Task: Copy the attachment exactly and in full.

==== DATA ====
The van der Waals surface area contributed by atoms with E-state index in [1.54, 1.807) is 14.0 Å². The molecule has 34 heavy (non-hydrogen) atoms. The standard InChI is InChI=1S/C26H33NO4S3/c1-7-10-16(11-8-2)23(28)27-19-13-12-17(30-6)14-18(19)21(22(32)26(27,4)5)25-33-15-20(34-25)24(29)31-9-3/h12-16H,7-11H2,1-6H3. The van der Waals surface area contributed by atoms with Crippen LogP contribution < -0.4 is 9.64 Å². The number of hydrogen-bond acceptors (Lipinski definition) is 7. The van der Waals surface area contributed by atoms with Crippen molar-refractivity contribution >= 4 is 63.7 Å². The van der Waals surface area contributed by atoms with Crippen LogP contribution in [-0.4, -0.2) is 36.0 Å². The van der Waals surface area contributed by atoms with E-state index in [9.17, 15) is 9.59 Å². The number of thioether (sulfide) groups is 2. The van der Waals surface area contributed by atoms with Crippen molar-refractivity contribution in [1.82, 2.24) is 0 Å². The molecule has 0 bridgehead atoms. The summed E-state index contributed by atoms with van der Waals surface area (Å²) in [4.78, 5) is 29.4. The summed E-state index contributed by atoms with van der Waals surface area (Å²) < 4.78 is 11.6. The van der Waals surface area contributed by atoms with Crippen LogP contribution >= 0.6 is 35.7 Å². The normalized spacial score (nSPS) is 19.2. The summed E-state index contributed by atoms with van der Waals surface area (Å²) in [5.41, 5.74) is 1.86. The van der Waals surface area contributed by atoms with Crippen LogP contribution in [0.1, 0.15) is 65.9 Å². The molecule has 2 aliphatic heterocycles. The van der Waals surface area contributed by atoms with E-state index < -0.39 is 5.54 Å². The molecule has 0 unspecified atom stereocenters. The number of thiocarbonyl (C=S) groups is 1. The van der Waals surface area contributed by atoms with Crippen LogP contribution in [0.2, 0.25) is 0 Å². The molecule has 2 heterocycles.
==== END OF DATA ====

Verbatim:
The van der Waals surface area contributed by atoms with E-state index in [1.54, 1.807) is 14.0 Å². The molecule has 34 heavy (non-hydrogen) atoms. The standard InChI is InChI=1S/C26H33NO4S3/c1-7-10-16(11-8-2)23(28)27-19-13-12-17(30-6)14-18(19)21(22(32)26(27,4)5)25-33-15-20(34-25)24(29)31-9-3/h12-16H,7-11H2,1-6H3. The van der Waals surface area contributed by atoms with Crippen LogP contribution < -0.4 is 9.64 Å². The number of hydrogen-bond acceptors (Lipinski definition) is 7. The van der Waals surface area contributed by atoms with Crippen molar-refractivity contribution >= 4 is 63.7 Å². The van der Waals surface area contributed by atoms with Crippen LogP contribution in [-0.4, -0.2) is 36.0 Å². The van der Waals surface area contributed by atoms with E-state index in [9.17, 15) is 9.59 Å². The number of thioether (sulfide) groups is 2. The van der Waals surface area contributed by atoms with Crippen molar-refractivity contribution in [1.82, 2.24) is 0 Å². The molecule has 0 bridgehead atoms. The summed E-state index contributed by atoms with van der Waals surface area (Å²) in [4.78, 5) is 29.4. The summed E-state index contributed by atoms with van der Waals surface area (Å²) < 4.78 is 11.6. The van der Waals surface area contributed by atoms with Crippen LogP contribution >= 0.6 is 35.7 Å². The normalized spacial score (nSPS) is 19.2. The summed E-state index contributed by atoms with van der Waals surface area (Å²) in [5.41, 5.74) is 1.86. The van der Waals surface area contributed by atoms with Crippen LogP contribution in [0.1, 0.15) is 65.9 Å². The molecule has 2 aliphatic heterocycles. The van der Waals surface area contributed by atoms with E-state index < -0.39 is 5.54 Å². The molecule has 0 unspecified atom stereocenters. The number of thiocarbonyl (C=S) groups is 1. The van der Waals surface area contributed by atoms with Crippen LogP contribution in [0.2, 0.25) is 0 Å². The molecule has 2 heterocycles.